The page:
Ordinary character literals are promoted as well, aren't they? 'a' has type char, and that should promote up to int. My point was that you are silencing the warning on any character literal, not just ordinary character literals. However, I see now that -Wchar-subscript is very serious about char, rather than any character type, so I guess you don't need to distinguish between character literal kinds because the type system already deals with that for you.

LGTM!

This revision is now accepted and ready to land.Mar 14 2019, 11:44 AM
This revision was automatically updated to reflect the committed changes.
sberg added a subscriber: sberg.Nov 7 2019, 7:59 AM

But how about literals like '\x80' where the promoted value depends on whether plain char is signed or unsigned?

xbolva00 added a subscriber: xbolva00.EditedNov 7 2019, 9:10 AM

Well, i am not sure if one twitter report is good motivation to criple warning.

But how about literals like '\x80' where the promoted value depends on whether plain char is signed or unsigned?

If 'char' is signed and index into an array then this will typically trigger an -Warray-bounds warning because it references before the start of the array.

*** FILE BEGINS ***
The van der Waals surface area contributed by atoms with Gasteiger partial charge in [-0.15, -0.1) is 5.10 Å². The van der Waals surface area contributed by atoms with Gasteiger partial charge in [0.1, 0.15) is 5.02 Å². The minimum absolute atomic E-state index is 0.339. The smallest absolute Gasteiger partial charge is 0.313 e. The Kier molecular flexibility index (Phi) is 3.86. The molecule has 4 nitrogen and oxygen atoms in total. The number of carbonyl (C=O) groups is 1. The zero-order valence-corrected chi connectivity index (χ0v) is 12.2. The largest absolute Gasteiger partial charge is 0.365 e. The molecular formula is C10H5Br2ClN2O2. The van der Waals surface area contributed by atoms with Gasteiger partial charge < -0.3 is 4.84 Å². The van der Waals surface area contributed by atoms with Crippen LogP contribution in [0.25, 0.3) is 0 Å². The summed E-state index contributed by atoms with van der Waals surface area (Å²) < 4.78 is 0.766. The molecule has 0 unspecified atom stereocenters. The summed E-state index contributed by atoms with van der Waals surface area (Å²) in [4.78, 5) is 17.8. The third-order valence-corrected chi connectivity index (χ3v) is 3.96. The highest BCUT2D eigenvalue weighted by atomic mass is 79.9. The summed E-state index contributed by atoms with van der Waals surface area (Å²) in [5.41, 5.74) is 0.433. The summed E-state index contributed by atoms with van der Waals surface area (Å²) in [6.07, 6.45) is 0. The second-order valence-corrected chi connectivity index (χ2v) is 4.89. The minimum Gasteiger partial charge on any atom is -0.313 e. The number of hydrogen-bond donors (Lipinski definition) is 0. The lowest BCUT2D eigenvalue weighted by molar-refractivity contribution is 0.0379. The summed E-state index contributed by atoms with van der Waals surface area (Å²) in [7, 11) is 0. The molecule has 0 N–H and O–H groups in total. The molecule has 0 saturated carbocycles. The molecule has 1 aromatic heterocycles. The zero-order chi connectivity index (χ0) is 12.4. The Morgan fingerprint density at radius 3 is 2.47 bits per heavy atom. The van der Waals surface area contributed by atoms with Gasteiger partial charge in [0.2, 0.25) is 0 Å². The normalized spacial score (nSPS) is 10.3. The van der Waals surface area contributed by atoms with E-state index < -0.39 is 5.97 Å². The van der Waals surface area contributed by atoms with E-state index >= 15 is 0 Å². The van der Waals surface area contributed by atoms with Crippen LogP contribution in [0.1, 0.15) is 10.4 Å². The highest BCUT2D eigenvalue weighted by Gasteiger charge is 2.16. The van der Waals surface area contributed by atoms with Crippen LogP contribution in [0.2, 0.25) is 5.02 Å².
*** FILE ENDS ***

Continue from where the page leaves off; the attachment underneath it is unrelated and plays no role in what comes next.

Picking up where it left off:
Well, i am not sure if one twitter report is good motivation to criple warning.

The motivation for suppressing the warning was that it is not uncommon to use a character literal in lookup tables. In addition in brings the warning inline with the behaviour of -Wchar-subscripts in GCC.

It was said Clang does not have to match gcc 1:1.

Just because someone uses weird patterns and instead of using pragma push/pop diagnostic in his/her code, should we really change it in Clang?

You should provide extra flag which controls this specific behaviour (and on by default) so user can use it to disable only this specific case.

Okay I've reverted this in rG90ecfa2f5f7f . I'll make improvements and resubmit this for review.

Well, i am not sure if one twitter report is good motivation to criple warning.

The motivation for suppressing the warning was that it is not uncommon to use a character literal in lookup tables. In addition in brings the warning inline with the behaviour of -Wchar-subscripts in GCC.